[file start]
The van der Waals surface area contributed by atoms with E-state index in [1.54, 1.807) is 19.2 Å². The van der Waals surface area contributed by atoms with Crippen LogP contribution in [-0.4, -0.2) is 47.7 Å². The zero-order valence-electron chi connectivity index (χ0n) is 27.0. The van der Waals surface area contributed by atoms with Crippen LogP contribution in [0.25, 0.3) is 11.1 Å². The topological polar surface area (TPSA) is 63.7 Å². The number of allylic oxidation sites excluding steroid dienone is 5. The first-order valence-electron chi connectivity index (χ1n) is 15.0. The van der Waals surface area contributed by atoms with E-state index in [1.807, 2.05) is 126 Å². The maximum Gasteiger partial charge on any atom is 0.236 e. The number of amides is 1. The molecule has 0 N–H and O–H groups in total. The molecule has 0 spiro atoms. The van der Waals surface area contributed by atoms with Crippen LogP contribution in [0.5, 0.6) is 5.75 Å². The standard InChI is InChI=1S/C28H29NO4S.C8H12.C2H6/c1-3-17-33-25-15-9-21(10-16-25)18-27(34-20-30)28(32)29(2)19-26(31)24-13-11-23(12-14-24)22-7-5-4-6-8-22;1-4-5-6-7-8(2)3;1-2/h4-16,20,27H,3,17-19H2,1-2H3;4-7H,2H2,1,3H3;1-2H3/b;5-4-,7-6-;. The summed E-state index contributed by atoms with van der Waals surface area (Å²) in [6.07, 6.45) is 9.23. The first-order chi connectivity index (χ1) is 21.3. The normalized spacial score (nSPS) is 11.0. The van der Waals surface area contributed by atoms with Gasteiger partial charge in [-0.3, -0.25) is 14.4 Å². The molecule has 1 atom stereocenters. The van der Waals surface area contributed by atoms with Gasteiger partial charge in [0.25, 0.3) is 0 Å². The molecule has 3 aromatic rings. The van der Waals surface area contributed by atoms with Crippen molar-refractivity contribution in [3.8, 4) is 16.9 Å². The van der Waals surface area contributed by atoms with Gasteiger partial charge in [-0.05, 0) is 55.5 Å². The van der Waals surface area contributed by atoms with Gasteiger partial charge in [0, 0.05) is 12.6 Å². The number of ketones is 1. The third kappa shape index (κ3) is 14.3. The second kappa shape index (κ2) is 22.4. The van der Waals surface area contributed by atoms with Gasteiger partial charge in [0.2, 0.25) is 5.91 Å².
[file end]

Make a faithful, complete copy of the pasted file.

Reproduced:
The van der Waals surface area contributed by atoms with E-state index in [1.54, 1.807) is 19.2 Å². The van der Waals surface area contributed by atoms with Crippen LogP contribution in [-0.4, -0.2) is 47.7 Å². The zero-order valence-electron chi connectivity index (χ0n) is 27.0. The van der Waals surface area contributed by atoms with Crippen LogP contribution in [0.25, 0.3) is 11.1 Å². The topological polar surface area (TPSA) is 63.7 Å². The number of allylic oxidation sites excluding steroid dienone is 5. The first-order valence-electron chi connectivity index (χ1n) is 15.0. The van der Waals surface area contributed by atoms with E-state index in [1.807, 2.05) is 126 Å². The maximum Gasteiger partial charge on any atom is 0.236 e. The number of amides is 1. The molecule has 0 N–H and O–H groups in total. The molecule has 0 spiro atoms. The van der Waals surface area contributed by atoms with Crippen LogP contribution in [0.5, 0.6) is 5.75 Å². The standard InChI is InChI=1S/C28H29NO4S.C8H12.C2H6/c1-3-17-33-25-15-9-21(10-16-25)18-27(34-20-30)28(32)29(2)19-26(31)24-13-11-23(12-14-24)22-7-5-4-6-8-22;1-4-5-6-7-8(2)3;1-2/h4-16,20,27H,3,17-19H2,1-2H3;4-7H,2H2,1,3H3;1-2H3/b;5-4-,7-6-;. The summed E-state index contributed by atoms with van der Waals surface area (Å²) in [6.07, 6.45) is 9.23. The first-order chi connectivity index (χ1) is 21.3. The normalized spacial score (nSPS) is 11.0. The van der Waals surface area contributed by atoms with Gasteiger partial charge in [-0.3, -0.25) is 14.4 Å². The molecule has 1 atom stereocenters. The van der Waals surface area contributed by atoms with Gasteiger partial charge in [0.25, 0.3) is 0 Å². The molecule has 3 aromatic rings. The van der Waals surface area contributed by atoms with Crippen molar-refractivity contribution in [3.8, 4) is 16.9 Å². The van der Waals surface area contributed by atoms with Gasteiger partial charge in [-0.05, 0) is 55.5 Å². The van der Waals surface area contributed by atoms with Gasteiger partial charge in [0, 0.05) is 12.6 Å². The number of ketones is 1. The third kappa shape index (κ3) is 14.3. The second kappa shape index (κ2) is 22.4. The van der Waals surface area contributed by atoms with Gasteiger partial charge in [0.2, 0.25) is 5.91 Å².